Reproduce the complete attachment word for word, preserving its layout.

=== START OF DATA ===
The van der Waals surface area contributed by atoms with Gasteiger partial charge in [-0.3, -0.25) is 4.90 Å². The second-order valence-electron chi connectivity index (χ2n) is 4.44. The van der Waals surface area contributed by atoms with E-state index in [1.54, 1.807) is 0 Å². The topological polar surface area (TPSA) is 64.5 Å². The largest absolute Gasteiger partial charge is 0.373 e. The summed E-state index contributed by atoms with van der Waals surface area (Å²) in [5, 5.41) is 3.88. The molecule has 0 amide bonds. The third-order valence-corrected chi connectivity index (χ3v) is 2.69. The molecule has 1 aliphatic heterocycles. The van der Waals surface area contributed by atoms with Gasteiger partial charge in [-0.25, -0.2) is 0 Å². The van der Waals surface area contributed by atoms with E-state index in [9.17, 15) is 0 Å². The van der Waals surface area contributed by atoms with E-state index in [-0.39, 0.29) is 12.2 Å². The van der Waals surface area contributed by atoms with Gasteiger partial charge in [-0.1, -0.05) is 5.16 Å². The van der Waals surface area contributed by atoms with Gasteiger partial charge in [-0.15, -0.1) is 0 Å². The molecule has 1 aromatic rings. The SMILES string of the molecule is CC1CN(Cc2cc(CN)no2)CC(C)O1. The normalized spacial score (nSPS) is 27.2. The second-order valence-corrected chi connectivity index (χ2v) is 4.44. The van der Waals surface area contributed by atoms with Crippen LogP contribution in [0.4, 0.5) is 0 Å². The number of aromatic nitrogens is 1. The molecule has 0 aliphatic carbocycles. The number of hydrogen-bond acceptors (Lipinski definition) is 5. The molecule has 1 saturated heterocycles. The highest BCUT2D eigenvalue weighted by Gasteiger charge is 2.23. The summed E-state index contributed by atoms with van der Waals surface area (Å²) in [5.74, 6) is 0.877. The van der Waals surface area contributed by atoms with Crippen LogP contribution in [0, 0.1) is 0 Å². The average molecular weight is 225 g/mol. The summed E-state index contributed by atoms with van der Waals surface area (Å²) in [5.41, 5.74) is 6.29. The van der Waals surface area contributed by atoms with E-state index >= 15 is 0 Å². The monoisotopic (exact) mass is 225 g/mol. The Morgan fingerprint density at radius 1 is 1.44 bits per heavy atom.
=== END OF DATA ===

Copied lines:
The van der Waals surface area contributed by atoms with Gasteiger partial charge in [-0.3, -0.25) is 4.90 Å². The second-order valence-electron chi connectivity index (χ2n) is 4.44. The van der Waals surface area contributed by atoms with E-state index in [1.54, 1.807) is 0 Å². The topological polar surface area (TPSA) is 64.5 Å². The largest absolute Gasteiger partial charge is 0.373 e. The summed E-state index contributed by atoms with van der Waals surface area (Å²) in [5, 5.41) is 3.88. The molecule has 0 amide bonds. The third-order valence-corrected chi connectivity index (χ3v) is 2.69. The molecule has 1 aliphatic heterocycles. The van der Waals surface area contributed by atoms with Gasteiger partial charge in [-0.25, -0.2) is 0 Å². The van der Waals surface area contributed by atoms with E-state index in [9.17, 15) is 0 Å². The van der Waals surface area contributed by atoms with E-state index in [-0.39, 0.29) is 12.2 Å². The van der Waals surface area contributed by atoms with Gasteiger partial charge in [-0.1, -0.05) is 5.16 Å². The van der Waals surface area contributed by atoms with Gasteiger partial charge in [-0.15, -0.1) is 0 Å². The molecule has 1 aromatic rings. The SMILES string of the molecule is CC1CN(Cc2cc(CN)no2)CC(C)O1. The normalized spacial score (nSPS) is 27.2. The second-order valence-corrected chi connectivity index (χ2v) is 4.44. The van der Waals surface area contributed by atoms with Crippen LogP contribution in [0.4, 0.5) is 0 Å². The number of aromatic nitrogens is 1. The molecule has 0 aliphatic carbocycles. The number of hydrogen-bond acceptors (Lipinski definition) is 5. The molecule has 1 saturated heterocycles. The highest BCUT2D eigenvalue weighted by Gasteiger charge is 2.23. The summed E-state index contributed by atoms with van der Waals surface area (Å²) in [5.74, 6) is 0.877. The van der Waals surface area contributed by atoms with Crippen LogP contribution in [0, 0.1) is 0 Å². The average molecular weight is 225 g/mol. The summed E-state index contributed by atoms with van der Waals surface area (Å²) in [5.41, 5.74) is 6.29. The van der Waals surface area contributed by atoms with E-state index >= 15 is 0 Å². The monoisotopic (exact) mass is 225 g/mol. The Morgan fingerprint density at radius 1 is 1.44 bits per heavy atom.